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Television / Recaps PopWrapped | Television

Dracula's Pilot Delivers With Sex Appeal And High Victorian Fashion

PopWrapped | PopWrapped Author


10/26/2013 12:47 pm
PopWrapped | Television
Dracula's Pilot Delivers With Sex Appeal And High Victorian Fashion
Media Courtesy of

Dani Strehle

Content Editor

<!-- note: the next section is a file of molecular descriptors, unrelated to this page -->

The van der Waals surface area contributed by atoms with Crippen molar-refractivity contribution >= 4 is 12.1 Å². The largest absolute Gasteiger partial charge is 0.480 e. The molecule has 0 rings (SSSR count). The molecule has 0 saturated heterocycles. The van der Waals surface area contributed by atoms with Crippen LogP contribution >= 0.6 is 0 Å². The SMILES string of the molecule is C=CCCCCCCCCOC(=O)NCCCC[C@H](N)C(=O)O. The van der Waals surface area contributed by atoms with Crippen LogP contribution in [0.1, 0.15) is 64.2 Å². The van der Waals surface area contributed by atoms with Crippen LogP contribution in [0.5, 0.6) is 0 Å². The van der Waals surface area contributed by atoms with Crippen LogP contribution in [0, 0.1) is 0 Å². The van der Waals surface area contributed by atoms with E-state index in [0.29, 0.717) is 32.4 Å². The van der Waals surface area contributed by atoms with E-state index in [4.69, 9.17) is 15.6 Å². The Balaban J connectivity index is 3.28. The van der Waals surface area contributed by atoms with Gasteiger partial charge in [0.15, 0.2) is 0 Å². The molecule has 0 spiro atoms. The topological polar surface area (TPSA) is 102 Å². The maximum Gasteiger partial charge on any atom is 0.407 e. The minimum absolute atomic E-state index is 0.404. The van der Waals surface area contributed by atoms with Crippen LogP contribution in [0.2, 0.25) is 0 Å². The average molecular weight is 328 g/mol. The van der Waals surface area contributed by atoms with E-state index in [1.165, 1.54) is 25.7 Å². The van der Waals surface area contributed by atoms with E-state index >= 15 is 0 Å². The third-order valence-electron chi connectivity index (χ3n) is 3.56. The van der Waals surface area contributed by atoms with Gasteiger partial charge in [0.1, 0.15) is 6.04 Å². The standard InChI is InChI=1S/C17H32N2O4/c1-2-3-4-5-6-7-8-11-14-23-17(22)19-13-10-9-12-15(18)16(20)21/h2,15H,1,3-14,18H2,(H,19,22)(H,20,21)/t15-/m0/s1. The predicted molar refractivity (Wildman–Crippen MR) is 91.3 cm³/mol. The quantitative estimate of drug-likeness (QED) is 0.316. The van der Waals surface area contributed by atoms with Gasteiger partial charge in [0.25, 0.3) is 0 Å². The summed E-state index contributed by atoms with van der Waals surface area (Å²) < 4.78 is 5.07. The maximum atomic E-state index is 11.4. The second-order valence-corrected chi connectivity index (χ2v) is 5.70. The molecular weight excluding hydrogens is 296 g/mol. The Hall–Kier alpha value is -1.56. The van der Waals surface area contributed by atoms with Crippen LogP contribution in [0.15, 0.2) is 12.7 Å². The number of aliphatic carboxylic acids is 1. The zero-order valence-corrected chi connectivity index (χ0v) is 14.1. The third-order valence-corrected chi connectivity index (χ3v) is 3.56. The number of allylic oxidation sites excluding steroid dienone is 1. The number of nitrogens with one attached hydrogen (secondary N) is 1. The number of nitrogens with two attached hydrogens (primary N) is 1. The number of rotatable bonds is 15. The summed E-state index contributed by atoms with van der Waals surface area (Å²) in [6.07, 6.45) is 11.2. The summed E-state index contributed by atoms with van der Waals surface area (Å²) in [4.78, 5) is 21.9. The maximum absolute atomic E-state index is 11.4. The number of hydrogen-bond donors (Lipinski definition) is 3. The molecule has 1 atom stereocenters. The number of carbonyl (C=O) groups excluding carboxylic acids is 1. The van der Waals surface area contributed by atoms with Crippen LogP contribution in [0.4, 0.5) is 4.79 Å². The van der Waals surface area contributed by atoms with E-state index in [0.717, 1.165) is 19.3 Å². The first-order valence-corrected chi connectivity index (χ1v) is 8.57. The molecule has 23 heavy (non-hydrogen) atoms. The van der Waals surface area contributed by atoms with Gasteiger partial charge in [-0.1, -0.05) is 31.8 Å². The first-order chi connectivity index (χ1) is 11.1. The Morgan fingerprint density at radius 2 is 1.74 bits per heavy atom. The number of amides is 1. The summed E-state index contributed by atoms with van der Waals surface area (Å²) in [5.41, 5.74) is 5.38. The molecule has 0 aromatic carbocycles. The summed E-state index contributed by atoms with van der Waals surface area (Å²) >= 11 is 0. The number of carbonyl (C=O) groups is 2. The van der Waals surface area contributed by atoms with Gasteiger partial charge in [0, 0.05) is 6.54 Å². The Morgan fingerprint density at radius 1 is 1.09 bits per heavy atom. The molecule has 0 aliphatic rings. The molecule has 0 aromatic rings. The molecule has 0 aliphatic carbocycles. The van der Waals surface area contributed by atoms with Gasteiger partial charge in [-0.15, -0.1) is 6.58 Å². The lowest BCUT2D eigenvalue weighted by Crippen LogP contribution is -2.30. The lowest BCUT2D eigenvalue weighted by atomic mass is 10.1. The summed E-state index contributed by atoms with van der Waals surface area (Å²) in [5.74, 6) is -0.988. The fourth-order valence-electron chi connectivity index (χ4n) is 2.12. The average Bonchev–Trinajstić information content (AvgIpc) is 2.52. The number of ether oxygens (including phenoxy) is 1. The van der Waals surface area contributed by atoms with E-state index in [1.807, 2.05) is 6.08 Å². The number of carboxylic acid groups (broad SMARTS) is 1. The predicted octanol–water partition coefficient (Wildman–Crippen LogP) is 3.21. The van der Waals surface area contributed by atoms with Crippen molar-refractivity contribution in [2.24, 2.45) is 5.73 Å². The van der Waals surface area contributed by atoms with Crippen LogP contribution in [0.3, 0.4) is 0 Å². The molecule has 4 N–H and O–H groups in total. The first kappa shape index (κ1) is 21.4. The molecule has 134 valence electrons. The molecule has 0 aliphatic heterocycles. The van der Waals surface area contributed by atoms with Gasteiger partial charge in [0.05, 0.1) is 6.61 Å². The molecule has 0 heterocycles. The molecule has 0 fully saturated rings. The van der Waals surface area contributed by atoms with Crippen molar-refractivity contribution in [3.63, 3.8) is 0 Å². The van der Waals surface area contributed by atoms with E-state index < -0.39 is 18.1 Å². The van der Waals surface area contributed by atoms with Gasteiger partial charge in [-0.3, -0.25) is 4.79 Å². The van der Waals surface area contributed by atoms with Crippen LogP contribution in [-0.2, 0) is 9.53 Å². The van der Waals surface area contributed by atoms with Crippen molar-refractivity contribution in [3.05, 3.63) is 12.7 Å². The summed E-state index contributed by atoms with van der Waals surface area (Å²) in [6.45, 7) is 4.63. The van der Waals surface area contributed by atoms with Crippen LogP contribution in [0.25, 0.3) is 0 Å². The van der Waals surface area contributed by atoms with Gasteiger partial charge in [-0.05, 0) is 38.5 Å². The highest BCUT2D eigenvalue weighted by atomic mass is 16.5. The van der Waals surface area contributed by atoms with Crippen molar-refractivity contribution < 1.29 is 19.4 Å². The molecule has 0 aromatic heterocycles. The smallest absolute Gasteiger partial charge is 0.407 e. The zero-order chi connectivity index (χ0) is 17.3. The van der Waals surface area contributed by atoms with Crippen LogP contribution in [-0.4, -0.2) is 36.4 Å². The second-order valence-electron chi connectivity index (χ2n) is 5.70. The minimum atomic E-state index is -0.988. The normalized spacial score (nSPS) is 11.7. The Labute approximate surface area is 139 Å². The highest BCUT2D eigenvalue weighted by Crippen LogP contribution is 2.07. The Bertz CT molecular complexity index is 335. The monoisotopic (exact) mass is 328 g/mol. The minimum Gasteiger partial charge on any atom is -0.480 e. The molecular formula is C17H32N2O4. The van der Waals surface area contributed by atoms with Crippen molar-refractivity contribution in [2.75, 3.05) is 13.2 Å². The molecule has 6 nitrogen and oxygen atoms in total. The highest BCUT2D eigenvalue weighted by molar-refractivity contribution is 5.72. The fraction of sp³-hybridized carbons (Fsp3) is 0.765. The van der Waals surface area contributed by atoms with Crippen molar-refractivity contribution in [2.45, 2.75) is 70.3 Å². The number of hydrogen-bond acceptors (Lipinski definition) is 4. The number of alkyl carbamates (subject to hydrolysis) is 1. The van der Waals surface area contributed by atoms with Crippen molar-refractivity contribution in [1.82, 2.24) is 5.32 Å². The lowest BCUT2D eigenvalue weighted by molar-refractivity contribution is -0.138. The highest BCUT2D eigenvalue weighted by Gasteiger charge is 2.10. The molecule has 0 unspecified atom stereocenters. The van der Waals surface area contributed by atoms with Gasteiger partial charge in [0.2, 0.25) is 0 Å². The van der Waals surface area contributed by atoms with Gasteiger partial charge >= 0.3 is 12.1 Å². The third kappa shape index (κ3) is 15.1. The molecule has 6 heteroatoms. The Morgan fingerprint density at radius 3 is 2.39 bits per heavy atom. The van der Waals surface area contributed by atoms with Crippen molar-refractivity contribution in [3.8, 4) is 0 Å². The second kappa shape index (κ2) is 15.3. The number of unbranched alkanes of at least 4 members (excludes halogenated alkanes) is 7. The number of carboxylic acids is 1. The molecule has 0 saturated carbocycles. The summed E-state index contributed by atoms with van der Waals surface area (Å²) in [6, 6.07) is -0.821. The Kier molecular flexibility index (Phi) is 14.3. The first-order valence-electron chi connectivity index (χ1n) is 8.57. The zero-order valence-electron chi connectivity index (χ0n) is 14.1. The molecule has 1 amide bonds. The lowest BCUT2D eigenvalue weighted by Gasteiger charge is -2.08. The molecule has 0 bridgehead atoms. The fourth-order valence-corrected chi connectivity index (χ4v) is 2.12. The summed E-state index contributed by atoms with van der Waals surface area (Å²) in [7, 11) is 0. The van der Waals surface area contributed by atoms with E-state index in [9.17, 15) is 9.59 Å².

If there is one thing I’ve learned from my harrowing fascination with horror, it’s that the discovery of an ancient and elaborate casket in an underground catacomb should probably be avoided…at all costs. So, naturally, that is where Dracula begins its journey upon our television screens. The first no-name actor is made the sacrificial lamb and awakens the long-slumbering vampire. I want to start this by stating that I am going into this show with very high hopes. It contains a host of things that I love: Jonathan Rhys Meyers, Dracula, the 1800s, and, oh yeah…Jonathan Rhys Meyers. But from the very first scene of a non-shriveled JRM, I was bummed. Bad hair, strange goatee, and an atrocious southern American accent are what we were presented with. Gone was the innate sex appeal that came across so potently while JRM was portraying the scandalous King Henry VIII in Showtime’s stunning series, The Tudors. JRM’s Dracula appears before us as a suave and wealthy American Industrialist living in England circa…1897…I think. I’m having trouble with the timeline. I found that I had the same issue whilst watching Bates Motel. It feels like they are trying to intertwine different eras, adding modern touches to a non-modern world and vice versa. It doesn’t flow very well. But anyway: on to the lavish ball! Because, of course there is a ball. Alexander Greyson is (supposed to be) charming, wealthy and brilliant. During this extravagant ball (after locking eyes with a woman who is clearly his lover from a past life), Greyson hands light bulbs to all of his guests. He then goes on some scientific spiel about harvesting energy from, like, thin air or something, and then proceeds to light up all of the wireless light bulbs and people freak out. But then somebody helping in this mad science experiment gets hurt down below and the bulbs lose their light. I imagine we’ll learn more about this later. Dracula moseys his way over to the eternal love of his life, and they both act like they don’t know each other. And maybe she really doesn’t know him, I’m not sure if we can tell yet. But he remembers her. And he remembers her fondly. However, Mina (Jessica De Gouw) is there with another man: her friend Jonathan Harker, played by the very cute Oliver Jackson-Cohen. Harker is a local reporter that Greyson’s man tells him could be very beneficial to his cause; leading Greyson to indirectly extend an offer to Harker for an exclusive interview. Which, obviously, Harker accepts. The interview goes fairly well, with Harker realizing pretty early on that he’s dealing with a psychopath looking to play God. But he keeps his cool and gets the job done. We shoot back over to Mina as see that she is the lone female in her medical class, with Professor Van Helsing presiding over the lecture. Yes, Van Helsing; notorious vampire/monster hunter. More on him later. Drac has encountered a man he is not fond of at his party. And so he beheads him. I do wonder why JRM is always inclined to portray men who have a special place in their hearts for beheadings, but I digress. The head is sent to The Counsel. Another thing I’m sure we’ll learn more about later. But from what I gather, they are emphatically anti-vampire. And so they know he’s definitely back to biting necks and taking names, and move on over to high-alert. Drac is getting busy with a widow at the opera. He certainly isn’t wasting any time! And I must say; it is pretty hot. This chick also happens to be a member of this mysterious counsel, so I have a feeling he’s got ulterior motives. Dracula is hanging out on the rooftops, stalking his beloved, when he is attacked by a man who introduced to him as a security guard while at the ball. This security guard is swiftly put out of his misery so that Dracula can go back to peeping. We see the blonde widow that Drac was putting the moves on training with some sharp blades in a dungeon. We see that she’s got a vampire trapped in an underground cage. They talk about some ominous stuff, the end is nigh blah blah. Finally, we see Van Helsing again. But, in a surprise twist of   fate, he is not there to kill Dracula. In fact, he and Dracula seem to be downright chummy. Count that as something I never saw coming. Drac is not happy with how Van Helsing is speaking to him. When Drac asks his old friend to “give me one good reason I shouldn’t peel you like a grape,” Van Helsing comes up with a pretty good excuse: he freed him from his rotting prison. The Counsel has been around for as long as Dracula has, we now discover. We find that Dracula’s hate-on for them stemmed from when they made him watch them burn his wife to death. Who also happens to be Mina, and whose firey dream jolts her from her slumber. So far, we know that Dracula, Van Helsing, and the members of The Counsel are several centuries old. What I’m not clear on, however, is whether Mina is also that old, or if she is the reincarnation of Dracula’s beloved. Hopefully, that will become clearer as the series progresses. And there you have it, PopWrappers. I’m not completely sold on the show yet; I’m going to need a few more episodes before I make my final verdict on the show. But so far, I’m bummed at JRM’s lack of sexy, love the sumptuous costumes and eroticism, and am confused as hell about exactly what era this is supposed to be set is. All in all, I say Dracula’s series premier was a solid 7. There is definite room for improvement, but it didn’t suck. Stay with me, readers, as I continue to recap Dracula throughout its Freshman Season. And be sure to let us know your thoughts in the comments below!